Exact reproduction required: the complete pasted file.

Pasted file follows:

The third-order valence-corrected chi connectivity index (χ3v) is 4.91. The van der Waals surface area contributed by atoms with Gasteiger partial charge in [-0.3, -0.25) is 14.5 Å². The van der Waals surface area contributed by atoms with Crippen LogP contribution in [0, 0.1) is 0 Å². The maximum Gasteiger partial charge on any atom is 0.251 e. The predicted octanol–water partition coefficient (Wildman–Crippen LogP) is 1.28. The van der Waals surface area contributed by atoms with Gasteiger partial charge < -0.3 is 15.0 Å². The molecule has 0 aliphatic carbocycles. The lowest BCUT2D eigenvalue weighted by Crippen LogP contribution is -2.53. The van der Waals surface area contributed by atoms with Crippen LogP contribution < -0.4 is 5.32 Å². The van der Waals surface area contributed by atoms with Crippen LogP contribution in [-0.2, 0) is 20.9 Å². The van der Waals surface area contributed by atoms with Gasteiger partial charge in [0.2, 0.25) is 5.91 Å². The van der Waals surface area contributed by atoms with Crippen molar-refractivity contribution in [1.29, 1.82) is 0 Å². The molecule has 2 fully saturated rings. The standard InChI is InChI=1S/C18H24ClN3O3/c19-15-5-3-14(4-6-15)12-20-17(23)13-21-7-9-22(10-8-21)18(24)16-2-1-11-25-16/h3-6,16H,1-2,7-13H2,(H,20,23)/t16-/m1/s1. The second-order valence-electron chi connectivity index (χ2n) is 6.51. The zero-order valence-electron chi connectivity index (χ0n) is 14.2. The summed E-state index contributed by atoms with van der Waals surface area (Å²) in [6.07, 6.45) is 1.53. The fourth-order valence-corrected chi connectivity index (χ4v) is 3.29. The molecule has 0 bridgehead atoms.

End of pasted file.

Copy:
The third-order valence-corrected chi connectivity index (χ3v) is 4.91. The van der Waals surface area contributed by atoms with Gasteiger partial charge in [-0.3, -0.25) is 14.5 Å². The van der Waals surface area contributed by atoms with Crippen LogP contribution in [0, 0.1) is 0 Å². The maximum Gasteiger partial charge on any atom is 0.251 e. The predicted octanol–water partition coefficient (Wildman–Crippen LogP) is 1.28. The van der Waals surface area contributed by atoms with Gasteiger partial charge < -0.3 is 15.0 Å². The molecule has 0 aliphatic carbocycles. The lowest BCUT2D eigenvalue weighted by Crippen LogP contribution is -2.53. The van der Waals surface area contributed by atoms with Crippen LogP contribution < -0.4 is 5.32 Å². The van der Waals surface area contributed by atoms with Crippen LogP contribution in [-0.2, 0) is 20.9 Å². The van der Waals surface area contributed by atoms with Gasteiger partial charge in [0.2, 0.25) is 5.91 Å². The van der Waals surface area contributed by atoms with Crippen molar-refractivity contribution in [1.29, 1.82) is 0 Å². The molecule has 2 fully saturated rings. The standard InChI is InChI=1S/C18H24ClN3O3/c19-15-5-3-14(4-6-15)12-20-17(23)13-21-7-9-22(10-8-21)18(24)16-2-1-11-25-16/h3-6,16H,1-2,7-13H2,(H,20,23)/t16-/m1/s1. The second-order valence-electron chi connectivity index (χ2n) is 6.51. The zero-order valence-electron chi connectivity index (χ0n) is 14.2. The summed E-state index contributed by atoms with van der Waals surface area (Å²) in [6.07, 6.45) is 1.53. The fourth-order valence-corrected chi connectivity index (χ4v) is 3.29. The molecule has 0 bridgehead atoms.